These machines are great for putting adhesive on the back of any thin, flat, item (photos, posters, labels) and the adhesive comes in either permanent or repositionable (no more sticky putty!). Want to get really crafty in your classroom?  This machine can also laminate AND make magnets!

Here's a list of some of the things I have done with this machine in my classroom:

*classroom library books labeled with levels
*organizational bins labeled
*Desk name tags laminated
*Folder/Notebook labels
*Treat bag toppers/labels
*Nametags (first day, field trips, etc)
*Winning the Pencil War pouch labels
*Personalized magnets for my board and file cabinets (use your student's photos!)
*Personalized magnets for parents at Back to School night/Conferences with contact info
*Class Schedule items on magnets for the board (easily adjustable!)
*Stickers for teams during activities (kids can easily see who is on each team when they're wearing that sticker!)
*Prizes!  (For incentives, I let students draw pictures on an index card and then turn the drawings into stickers they can keep)
*Independent Centers/Games labels (stick the cover sheet from TPT right onto the folder/envelope!)
*Stickers that say "Ask me about..." for students to show off a great day

Remember, Joann's and Michael's stores have a teacher discount program.  At Joann's you need to sign up for their card, but both places will give you the discount as long as you can prove you're a teacher (bring your school ID).  

There are tons of sizes and versions of these machines.  Choose what works for you and your budget, but truly, I LOVE these machines!  I can't imagine not owning one.  (Even my husband uses them -- he uses the adhesive cartridge to make labels and laminates his fishing license every year so it doesn't get wet on the lake.)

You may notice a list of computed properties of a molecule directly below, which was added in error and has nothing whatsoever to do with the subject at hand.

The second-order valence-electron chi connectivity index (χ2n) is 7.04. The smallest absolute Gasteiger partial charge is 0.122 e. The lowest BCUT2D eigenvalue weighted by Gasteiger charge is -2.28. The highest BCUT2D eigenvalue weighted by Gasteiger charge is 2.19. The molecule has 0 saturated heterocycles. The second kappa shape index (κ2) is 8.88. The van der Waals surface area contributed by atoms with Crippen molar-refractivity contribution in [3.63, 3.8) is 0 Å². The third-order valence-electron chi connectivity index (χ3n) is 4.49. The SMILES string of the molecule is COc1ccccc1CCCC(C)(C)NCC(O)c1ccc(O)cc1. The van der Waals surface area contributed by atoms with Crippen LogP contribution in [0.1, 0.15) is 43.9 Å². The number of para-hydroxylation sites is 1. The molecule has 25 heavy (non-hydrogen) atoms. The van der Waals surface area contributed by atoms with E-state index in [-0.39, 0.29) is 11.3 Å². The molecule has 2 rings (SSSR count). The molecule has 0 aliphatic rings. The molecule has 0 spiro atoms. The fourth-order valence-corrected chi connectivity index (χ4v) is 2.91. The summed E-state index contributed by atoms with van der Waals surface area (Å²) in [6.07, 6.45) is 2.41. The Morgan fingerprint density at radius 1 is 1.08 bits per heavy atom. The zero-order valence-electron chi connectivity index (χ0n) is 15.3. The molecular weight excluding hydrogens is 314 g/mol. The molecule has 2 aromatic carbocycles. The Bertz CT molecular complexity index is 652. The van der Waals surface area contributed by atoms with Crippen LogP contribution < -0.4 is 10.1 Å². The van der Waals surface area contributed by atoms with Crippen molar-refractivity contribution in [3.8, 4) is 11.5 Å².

Friday, August 7, 2015

Favorites for Friday: School Supplies

Are you a school supply hoarder, too?  
Do you have piles of notebooks, 
boxes full of glue, 
or more pencil top erasers than you know what to do with?  

This week's Favorite for Friday is a link to the most awesome school supply price guide ever: 

School Supplies Price List
For several years now I have used this resource to decide whether or not to purchase mass quantities of school supplies.  (I still have crayons from years ago when they were on sale for 5 cents!)  As office supply stores buy each other up or close, it's so important to have a guide to what's really a good deal. I forget how inexpensive some of these things will go.  "Notebooks for a quarter?  That's great!" But then I go look at this list and realize I should hold out for the 10 cent sale.  It may not ever get down to 10 cents in my area, but if I wait, I'll probably manage to find them cheaper than a quarter. If not, they'll probably still be available somewhere for a quarter in a week anyway.

Now, if I was only buying items for kids in my own family, it wouldn't matter so much. I'd pay the few extra cents to avoid driving all over the city. I mean, gas is expensive, too! But when I purchase supplies to be used by a classroom of 30 kids, it's worth it to shop around and get the good deals.

I love school supplies.  My husband thinks its an addiction.  I'm pretty sure it's more of a justifiable hobby. He sure doesn't complain when he needs a pencil or a pack of index cards.  :)

Friday, July 17, 2015

Favorites for Friday: Rounding Numbers

Ever try to teach a student with poor number sense skills to round numbers?  This week's favorite for Friday is a view of the video and anchor chart that made it all possible this year.  Even my most struggling students were rounding with ease after this!

First, we used this poem:

Then we watched this video: 
(pointing out the slight differences in the poem we use and the video's poem)

We made an anchor chart like this one:
(My anchor charts never look good enough for a photo!) 

This poem works with any place value, whether using very large numbers or decimal numbers. 
(We did another example on an anchor chart with a 9 in the selected place that needed to round up. That can be tricky, too!)

 For those of you that use the Common Core State Standards, I've included the 4th and 5th grade standards that relate to this particular skill:  

Use place value understanding to round multi-digit whole numbers to any place.

Use place value understanding to round decimals to any place.
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Thanks for visiting!  Happy Friday!